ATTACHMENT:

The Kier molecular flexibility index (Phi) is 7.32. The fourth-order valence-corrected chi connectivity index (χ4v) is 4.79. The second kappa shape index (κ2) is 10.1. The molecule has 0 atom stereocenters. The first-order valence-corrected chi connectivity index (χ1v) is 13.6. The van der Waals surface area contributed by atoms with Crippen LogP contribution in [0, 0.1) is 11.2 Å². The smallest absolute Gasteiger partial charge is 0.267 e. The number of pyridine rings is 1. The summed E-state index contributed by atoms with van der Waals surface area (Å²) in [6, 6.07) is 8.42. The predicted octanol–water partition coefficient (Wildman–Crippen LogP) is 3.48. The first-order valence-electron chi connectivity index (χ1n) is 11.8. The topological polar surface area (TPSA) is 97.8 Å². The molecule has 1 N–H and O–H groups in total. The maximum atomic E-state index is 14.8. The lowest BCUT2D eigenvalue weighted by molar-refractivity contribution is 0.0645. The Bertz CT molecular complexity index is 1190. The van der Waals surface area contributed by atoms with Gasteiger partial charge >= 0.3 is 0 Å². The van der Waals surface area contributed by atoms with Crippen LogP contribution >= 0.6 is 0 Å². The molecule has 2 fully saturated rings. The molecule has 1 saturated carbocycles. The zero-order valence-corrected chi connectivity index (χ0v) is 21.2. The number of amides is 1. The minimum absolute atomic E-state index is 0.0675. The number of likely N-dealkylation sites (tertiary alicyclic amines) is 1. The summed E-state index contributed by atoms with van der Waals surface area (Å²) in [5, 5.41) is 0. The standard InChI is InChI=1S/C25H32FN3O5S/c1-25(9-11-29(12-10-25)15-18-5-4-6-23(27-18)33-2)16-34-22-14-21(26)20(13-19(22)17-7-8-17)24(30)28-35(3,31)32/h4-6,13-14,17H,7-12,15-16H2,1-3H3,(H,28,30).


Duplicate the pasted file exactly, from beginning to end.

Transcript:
The Kier molecular flexibility index (Phi) is 7.32. The fourth-order valence-corrected chi connectivity index (χ4v) is 4.79. The second kappa shape index (κ2) is 10.1. The molecule has 0 atom stereocenters. The first-order valence-corrected chi connectivity index (χ1v) is 13.6. The van der Waals surface area contributed by atoms with Crippen LogP contribution in [0, 0.1) is 11.2 Å². The smallest absolute Gasteiger partial charge is 0.267 e. The number of pyridine rings is 1. The summed E-state index contributed by atoms with van der Waals surface area (Å²) in [6, 6.07) is 8.42. The predicted octanol–water partition coefficient (Wildman–Crippen LogP) is 3.48. The first-order valence-electron chi connectivity index (χ1n) is 11.8. The topological polar surface area (TPSA) is 97.8 Å². The molecule has 1 N–H and O–H groups in total. The maximum atomic E-state index is 14.8. The lowest BCUT2D eigenvalue weighted by molar-refractivity contribution is 0.0645. The Bertz CT molecular complexity index is 1190. The van der Waals surface area contributed by atoms with Gasteiger partial charge >= 0.3 is 0 Å². The van der Waals surface area contributed by atoms with Crippen LogP contribution >= 0.6 is 0 Å². The molecule has 2 fully saturated rings. The molecule has 1 saturated carbocycles. The zero-order valence-corrected chi connectivity index (χ0v) is 21.2. The number of amides is 1. The minimum absolute atomic E-state index is 0.0675. The number of likely N-dealkylation sites (tertiary alicyclic amines) is 1. The summed E-state index contributed by atoms with van der Waals surface area (Å²) in [5, 5.41) is 0. The standard InChI is InChI=1S/C25H32FN3O5S/c1-25(9-11-29(12-10-25)15-18-5-4-6-23(27-18)33-2)16-34-22-14-21(26)20(13-19(22)17-7-8-17)24(30)28-35(3,31)32/h4-6,13-14,17H,7-12,15-16H2,1-3H3,(H,28,30).